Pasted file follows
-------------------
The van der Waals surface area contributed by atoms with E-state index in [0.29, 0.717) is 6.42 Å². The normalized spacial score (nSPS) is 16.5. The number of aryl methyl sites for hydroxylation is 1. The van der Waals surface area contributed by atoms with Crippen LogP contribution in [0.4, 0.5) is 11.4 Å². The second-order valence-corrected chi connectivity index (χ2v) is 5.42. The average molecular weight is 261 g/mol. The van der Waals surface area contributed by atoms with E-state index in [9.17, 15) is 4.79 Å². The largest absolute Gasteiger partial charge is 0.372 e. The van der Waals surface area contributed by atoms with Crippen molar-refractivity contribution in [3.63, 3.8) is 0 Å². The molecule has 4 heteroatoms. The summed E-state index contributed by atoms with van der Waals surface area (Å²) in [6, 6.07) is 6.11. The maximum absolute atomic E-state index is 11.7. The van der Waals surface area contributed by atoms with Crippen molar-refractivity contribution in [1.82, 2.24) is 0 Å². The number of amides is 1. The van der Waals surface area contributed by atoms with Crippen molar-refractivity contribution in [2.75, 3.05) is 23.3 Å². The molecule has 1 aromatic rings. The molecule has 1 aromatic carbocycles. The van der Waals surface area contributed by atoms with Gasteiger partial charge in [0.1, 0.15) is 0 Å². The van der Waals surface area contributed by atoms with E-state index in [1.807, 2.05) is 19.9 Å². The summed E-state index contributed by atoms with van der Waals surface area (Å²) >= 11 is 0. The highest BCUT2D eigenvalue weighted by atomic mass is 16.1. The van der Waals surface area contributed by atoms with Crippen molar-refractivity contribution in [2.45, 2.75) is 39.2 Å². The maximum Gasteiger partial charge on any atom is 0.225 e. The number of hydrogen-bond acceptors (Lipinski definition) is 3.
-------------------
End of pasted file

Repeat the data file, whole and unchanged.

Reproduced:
The van der Waals surface area contributed by atoms with E-state index in [0.29, 0.717) is 6.42 Å². The normalized spacial score (nSPS) is 16.5. The number of aryl methyl sites for hydroxylation is 1. The van der Waals surface area contributed by atoms with Crippen LogP contribution in [0.4, 0.5) is 11.4 Å². The second-order valence-corrected chi connectivity index (χ2v) is 5.42. The average molecular weight is 261 g/mol. The van der Waals surface area contributed by atoms with E-state index in [9.17, 15) is 4.79 Å². The largest absolute Gasteiger partial charge is 0.372 e. The van der Waals surface area contributed by atoms with Crippen molar-refractivity contribution in [3.63, 3.8) is 0 Å². The molecule has 4 heteroatoms. The summed E-state index contributed by atoms with van der Waals surface area (Å²) in [6, 6.07) is 6.11. The maximum absolute atomic E-state index is 11.7. The van der Waals surface area contributed by atoms with Crippen molar-refractivity contribution in [1.82, 2.24) is 0 Å². The number of amides is 1. The van der Waals surface area contributed by atoms with Crippen molar-refractivity contribution in [2.75, 3.05) is 23.3 Å². The molecule has 1 aromatic rings. The molecule has 1 aromatic carbocycles. The van der Waals surface area contributed by atoms with Gasteiger partial charge in [0.1, 0.15) is 0 Å². The van der Waals surface area contributed by atoms with E-state index in [1.807, 2.05) is 19.9 Å². The summed E-state index contributed by atoms with van der Waals surface area (Å²) >= 11 is 0. The highest BCUT2D eigenvalue weighted by atomic mass is 16.1. The van der Waals surface area contributed by atoms with Crippen molar-refractivity contribution in [2.45, 2.75) is 39.2 Å². The maximum Gasteiger partial charge on any atom is 0.225 e. The number of hydrogen-bond acceptors (Lipinski definition) is 3.